The easiest thing to do is to start listing the mentioned descriptions of the seven churches. What are they being rebuked about, what are they being called to do, what will happen to them. The harder thing to do is listen to the words that come out of Jesus’ heart for the church – the Spirit words. These would include words such as perseverance, “first love”, “first deeds”, repent, “second death” , “poverty (but you are rich).”

Maybe Revelation is more of a spiritual book than I thought.

You can join me in reading Revelation for Spiritual Growth. I have only gotten to chapter 2 so you can follow along with me if you would like.

Christian Lifehacker 101: Spiritual Disciplines Are Not Just For Super Christians

Let’s look at two more terms that are often misunderstood – Spiritual Disciplines and the Holy Spirit.

Spiritual Disciplines – If you don’t have a grasp of the concept of Grace then Spiritual Disciplines will seem like a set of legalistic requirements that if you are not practicing indicate your poor faith and lack of devotion. We often feel frustrated because we don’t pray and read our Bibles enough and to have another list of spiritual activities to do just makes this idea of spiritual growth seem more daunting.

In a previous post, we learned that grace is God’s action in our lives to accomplish what we cannot accomplish on our own. Spiritual Disciplines are the best way that I know of to increase God’s action in our lives. For example, by spending more time in silence I give God more room to speak to me and draw closer to me. By fasting, I learn that God has provisions for me that go much farther than the material. By worshiping, I focus my mind on “things above and not on earthly things”. Everyone of these examples creates an avenue for God to work in my life. If I was not intentionally practicing these things then I am reducing God’s place in my life to afterthoughts and pushing him to the periphery of my life.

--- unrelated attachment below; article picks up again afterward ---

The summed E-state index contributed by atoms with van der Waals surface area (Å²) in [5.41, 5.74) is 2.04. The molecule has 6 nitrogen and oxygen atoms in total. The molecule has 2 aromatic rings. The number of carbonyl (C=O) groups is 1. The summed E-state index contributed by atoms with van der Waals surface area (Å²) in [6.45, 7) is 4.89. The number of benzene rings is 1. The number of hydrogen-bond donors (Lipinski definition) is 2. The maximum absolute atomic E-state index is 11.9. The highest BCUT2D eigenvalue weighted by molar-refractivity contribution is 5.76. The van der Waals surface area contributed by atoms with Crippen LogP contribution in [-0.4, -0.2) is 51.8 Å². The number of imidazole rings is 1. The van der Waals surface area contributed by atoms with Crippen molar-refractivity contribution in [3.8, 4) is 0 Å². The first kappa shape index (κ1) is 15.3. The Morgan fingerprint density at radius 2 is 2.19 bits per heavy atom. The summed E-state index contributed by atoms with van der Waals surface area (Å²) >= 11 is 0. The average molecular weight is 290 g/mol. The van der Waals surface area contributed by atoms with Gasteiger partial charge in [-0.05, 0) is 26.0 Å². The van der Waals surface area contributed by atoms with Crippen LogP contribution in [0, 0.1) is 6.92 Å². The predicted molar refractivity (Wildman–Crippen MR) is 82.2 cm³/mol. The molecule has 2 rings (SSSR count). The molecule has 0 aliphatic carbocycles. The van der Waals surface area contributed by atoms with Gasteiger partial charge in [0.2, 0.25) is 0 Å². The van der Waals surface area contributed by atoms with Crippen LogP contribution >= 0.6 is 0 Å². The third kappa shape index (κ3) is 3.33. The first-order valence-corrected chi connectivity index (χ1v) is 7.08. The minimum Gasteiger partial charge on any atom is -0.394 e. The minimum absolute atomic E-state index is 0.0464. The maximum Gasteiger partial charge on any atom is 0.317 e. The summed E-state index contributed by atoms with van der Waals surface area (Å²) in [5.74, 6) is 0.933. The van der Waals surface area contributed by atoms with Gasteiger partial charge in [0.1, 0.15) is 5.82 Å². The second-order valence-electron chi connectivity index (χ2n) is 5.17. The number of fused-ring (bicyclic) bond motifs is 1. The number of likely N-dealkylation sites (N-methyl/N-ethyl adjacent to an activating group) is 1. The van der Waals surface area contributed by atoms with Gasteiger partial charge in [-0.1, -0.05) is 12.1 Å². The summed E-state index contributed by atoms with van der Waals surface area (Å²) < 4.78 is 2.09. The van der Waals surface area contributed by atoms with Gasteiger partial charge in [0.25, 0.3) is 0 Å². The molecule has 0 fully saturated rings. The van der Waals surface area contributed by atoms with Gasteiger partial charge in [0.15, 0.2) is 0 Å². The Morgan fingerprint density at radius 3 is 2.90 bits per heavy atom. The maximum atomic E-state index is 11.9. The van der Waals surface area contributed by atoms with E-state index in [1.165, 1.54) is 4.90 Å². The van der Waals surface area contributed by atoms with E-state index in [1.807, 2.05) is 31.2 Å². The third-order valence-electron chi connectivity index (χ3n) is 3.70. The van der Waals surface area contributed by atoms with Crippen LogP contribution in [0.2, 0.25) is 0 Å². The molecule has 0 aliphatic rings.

If you are still put off by the term discipline, then replace it with the word training. No person has ever completed a marathon without some kind of training. It is the same in your Christian life. You will not grow closer to God or become more like Christ by wishing it to happen; you have to train your spirit (non-physical side) so that real change can occur.